“I’m telling you it’s not. I had one fight, one round, one punch left. I used them up. That’s all there is. You think I want to end up like that?” He gestured toward the elderly creature approaching them.

     He was not quite walking, not quite staggering. A patch fitted over one eye. The nose had been broken so many times as to be only a blob in a crater of welts. Both ears were cobwebbed scar tissue. He came close enough to recognize Parker and began hurrying, in an erratic way, greeting them with a toothless grin. “Kid! You won! Used the combination I taught you.” His voice was a husky croak.

     “Yeah—it worked good.”

     “So when’s your next fight.”

     “No more.”

     The torn face was bewildered. “Whaddaya mean no more? You got a chance at the big stuff now.”

     “I keep telling him,” Flannigan said. “He don’t listen.”

     “There’s a time to fight,” Parker said calmly. “There’s a time to stop.” He put an arm around the old man’s shoulders. “Come on Pop. Now it’s time to go home.”

Lela Marie De La Garza was born in Denver CO. in 1943 while her father was serving in WWII. She curretly resides in San Antonio, TX with three and a half cats.

Tuesday, January 15, 2013

Flash Fiction by Denny E. Marshall

Mice Of Mars

Chapter 1

The craft lands on a small grass field with several buildings. The hatch opens and the aliens explore the surrounding area. They see life forms moving about and head in their direction. They follow them into a small doorway in one of the buildings. Once they catch up to them, one of the aliens greets the life forms. The life forms are similar to the aliens in size and appearance thought the head and tail are different. The life forms they encounter are common mice.

Chapter 2

Soon the aliens and the mice are carrying on a dialog. The visitors from space and their new friends seemed to have a lot in common. Thou the mice lacked the communication skills that aliens have. All was going well until the aliens noticed a large giant walk by in the distant. The aliens are terrified of the giant. The mice seem quite cautious, though not fearful. They are “humans” the mice explain. The mice inform the aliens to keep a safe distance. Soon one of the mice runs by the human. You could hear a female human screaming and see her running away. The aliens are impressed by the control the mice have over the humans. The aliens even more impressed the next day when the humans lay out a large box of a meal.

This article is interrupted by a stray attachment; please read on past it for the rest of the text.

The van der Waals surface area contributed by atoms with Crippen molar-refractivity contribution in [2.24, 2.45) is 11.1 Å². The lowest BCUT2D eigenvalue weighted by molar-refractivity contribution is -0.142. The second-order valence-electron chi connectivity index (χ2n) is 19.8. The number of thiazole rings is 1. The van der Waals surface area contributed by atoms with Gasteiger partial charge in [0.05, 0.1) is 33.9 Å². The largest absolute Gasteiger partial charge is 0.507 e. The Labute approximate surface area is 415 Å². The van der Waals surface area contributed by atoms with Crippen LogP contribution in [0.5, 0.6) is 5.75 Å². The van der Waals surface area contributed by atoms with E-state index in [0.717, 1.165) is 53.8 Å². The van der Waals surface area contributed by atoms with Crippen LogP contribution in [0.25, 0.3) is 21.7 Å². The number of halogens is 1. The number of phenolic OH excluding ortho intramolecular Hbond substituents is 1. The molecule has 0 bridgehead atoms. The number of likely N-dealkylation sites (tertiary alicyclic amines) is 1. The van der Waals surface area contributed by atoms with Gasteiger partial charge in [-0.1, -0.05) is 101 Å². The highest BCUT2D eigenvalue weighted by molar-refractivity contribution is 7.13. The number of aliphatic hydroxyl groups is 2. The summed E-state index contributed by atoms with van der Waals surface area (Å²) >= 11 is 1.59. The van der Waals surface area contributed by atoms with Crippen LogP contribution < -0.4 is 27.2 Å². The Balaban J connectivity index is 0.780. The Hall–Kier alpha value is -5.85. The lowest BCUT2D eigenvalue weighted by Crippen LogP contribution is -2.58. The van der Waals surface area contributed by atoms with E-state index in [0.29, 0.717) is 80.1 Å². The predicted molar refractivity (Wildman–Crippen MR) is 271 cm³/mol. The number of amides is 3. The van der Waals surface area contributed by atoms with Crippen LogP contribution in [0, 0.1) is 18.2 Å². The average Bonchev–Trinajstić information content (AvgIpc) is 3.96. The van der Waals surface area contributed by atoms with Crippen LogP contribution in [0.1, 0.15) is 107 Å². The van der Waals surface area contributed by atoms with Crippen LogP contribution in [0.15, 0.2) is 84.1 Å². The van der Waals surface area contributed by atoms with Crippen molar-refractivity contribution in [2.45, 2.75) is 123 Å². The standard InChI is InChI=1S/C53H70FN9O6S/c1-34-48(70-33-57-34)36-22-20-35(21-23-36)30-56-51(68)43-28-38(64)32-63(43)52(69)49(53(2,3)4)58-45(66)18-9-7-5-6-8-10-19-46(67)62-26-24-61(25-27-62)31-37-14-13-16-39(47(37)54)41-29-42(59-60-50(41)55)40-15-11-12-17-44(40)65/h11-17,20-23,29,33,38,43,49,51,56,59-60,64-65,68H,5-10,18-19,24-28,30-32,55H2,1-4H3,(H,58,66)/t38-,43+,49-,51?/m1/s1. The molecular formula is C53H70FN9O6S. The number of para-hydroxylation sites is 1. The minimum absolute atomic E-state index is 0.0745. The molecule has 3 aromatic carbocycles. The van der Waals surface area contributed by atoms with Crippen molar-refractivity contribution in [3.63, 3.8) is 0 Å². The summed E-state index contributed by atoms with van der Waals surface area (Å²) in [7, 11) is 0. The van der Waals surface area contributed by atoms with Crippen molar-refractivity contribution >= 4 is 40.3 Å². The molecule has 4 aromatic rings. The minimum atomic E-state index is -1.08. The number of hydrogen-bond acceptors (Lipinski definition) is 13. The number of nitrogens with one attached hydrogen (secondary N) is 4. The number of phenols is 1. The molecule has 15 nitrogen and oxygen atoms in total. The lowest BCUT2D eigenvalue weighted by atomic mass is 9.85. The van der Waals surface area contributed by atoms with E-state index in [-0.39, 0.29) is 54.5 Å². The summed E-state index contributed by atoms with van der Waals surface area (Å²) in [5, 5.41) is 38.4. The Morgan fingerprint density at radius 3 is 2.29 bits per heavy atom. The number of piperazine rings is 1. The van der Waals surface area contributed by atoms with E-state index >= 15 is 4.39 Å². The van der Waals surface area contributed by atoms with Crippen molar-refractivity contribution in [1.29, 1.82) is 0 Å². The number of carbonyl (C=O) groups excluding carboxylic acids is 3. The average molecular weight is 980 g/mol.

Chapter 3

Later that night after the humans have fallen asleep, the mice and the aliens feed on the meal. The aliens stunned by the large size of the meal. The humans must really be scared of the mice. The aliens noticed the text on the meal box said warning. The aliens have no idea what warning is. Whatever it is, it is delicious and all the mice and aliens stuff themselves. After the meal, they enjoy some conversation. After that, the aliens are ready to depart. They thank their guests and promise to return. Then they make there way to the their craft. Soon the ship takes off into the night sky.

Chapter 4

It is not long into their return voyage when all aboard start to feel sick. The crew is having a hard time controlling the craft. The problems seem to multiply. They notice the uninhabited red planet they passed earlier and head straight towards it. They would have preferred an inhabited planet. The emergency landing did not go well. The good news they are still alive. The bad news the ship is heavily damaged and the entire crew is very sick. That night and the next few days all the crewmembers are dead except about a dozen. The surviving crew tries to make the best of situation. First, they adjust their breathing system to the atmosphere of the planet. Then gut the ship and make it into living quarters. They add rooms and buildings from the discarded materials gutted from the ship as the years go by. However, the crewmembers only lasted a few decades before they run out of food and water.

Chapter 5

(Four hundred years later.)
They can see the surface of Mars. The landing craft is slowly approaching. Soon they touch down. Captain Tanner will be the first human to touch the surface of Mars. Tanner walks down the landing stairs and cameras of all sorts are at the ready when the surface is touched. The sun is shining the horizon a reddish brown. After a celebration of walking around and jumping, Tanner notices a reflection off in the distance. The object is about hundred meters away to the north. From here, it looks like a shiny object she thought. As the rest of the crew arrives, the captain points out the object to them. The group slowly walks over to the area.

Chapter 6

Back on Earth, the news is everywhere. No matter the media, the story is the same. The headlines all over the world are the same. “Evidence of life found on Mars”
Denny E. Marshall has had poetry recently published and rejected.

Sunday, January 13, 2013

Flash Fiction by M.V. Montgomery

the best western
Two supernatural gunfighters face off in an Old Western town.  Sundance is a vampire sheriff and Slim is a skeleton outlaw.  I want you out of town by sundown, Sundance says.  I want you out of town by sunrise, Slim says.  How about a drink before we get started? asks Sundance.  No, no rotgut for me, says Slim.